The contract period is the period between the next tick after the start time and the end time.

The start time is when the contract is processed by our servers.

The end time is the selected number of minutes/hours after the start time (if less than one day in duration), or at the end of the trading day (if one day or more in duration).

Contract period

The contract period is the period between the next tick after the start time and the end time.

The start time is when the contract is processed by our servers.

The end time is the selected number of minutes/hours after the start time (if less than one day in duration), or at the end of the trading day (if one day or more in duration).

High, Low and Close

The high is the highest point ever reached by the market during the contract period.

The low is the lowest point ever reached by the market during the contract period.

The close is the latest tick at or before the end time. If you selected a specific end time, the end time is the selected time.

Contract period

The contract period is the period between the first tick (after start time) and the end time.

The start time begins when the contract is processed by our servers.

The end time is the selected number of minutes/hours after the start time.

High, Low and Close

The high is the highest point ever reached by the market during the contract period.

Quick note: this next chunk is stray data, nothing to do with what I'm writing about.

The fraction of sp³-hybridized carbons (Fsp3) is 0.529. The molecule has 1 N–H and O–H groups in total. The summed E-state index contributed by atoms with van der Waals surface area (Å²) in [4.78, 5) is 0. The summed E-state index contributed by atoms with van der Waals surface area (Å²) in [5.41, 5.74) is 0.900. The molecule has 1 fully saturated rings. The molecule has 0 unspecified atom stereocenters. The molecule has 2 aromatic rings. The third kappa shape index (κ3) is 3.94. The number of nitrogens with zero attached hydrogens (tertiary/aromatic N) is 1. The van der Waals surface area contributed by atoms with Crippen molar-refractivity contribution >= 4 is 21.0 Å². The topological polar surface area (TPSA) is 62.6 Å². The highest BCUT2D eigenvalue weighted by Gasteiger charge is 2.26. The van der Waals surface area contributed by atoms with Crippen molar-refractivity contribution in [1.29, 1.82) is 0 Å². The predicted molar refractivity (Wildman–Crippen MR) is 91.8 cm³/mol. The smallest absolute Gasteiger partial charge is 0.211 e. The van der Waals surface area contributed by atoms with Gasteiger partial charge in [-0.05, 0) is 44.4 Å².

The low is the lowest point ever reached by the market during the contract period.

The close is the latest tick at or before the end time. If you selected a specific end time, the end time is the selected time.

Contract period

The contract period is the period between the first tick (after start time) and the end time.

The start time begins when the contract is processed by our servers.

The end time is the selected number of minutes/hours after the start time.

High, Low and Close

The high is the highest point ever reached by the market during the contract period.

The low is the lowest point ever reached by the market during the contract period.

The close is the latest tick at or before the end time. If you selected a specific end time, the end time is the selected time.

Contract period

The contract period is the period between the first tick (after start time) and the end time.

The start time begins when the contract is processed by our servers.

The end time is the selected number of minutes/hours after the start time.

Reset Time

At reset time, if the spot is in the opposite direction of your prediction, the barrier is reset to that spot.

The exit spot is the latest tick at or before the end time.

The end time is the selected number of minutes/hours after the start time.

The start time is when the contract is processed by our servers.

The entry spot is the first tick after the contract is processed by our servers.

Entry spot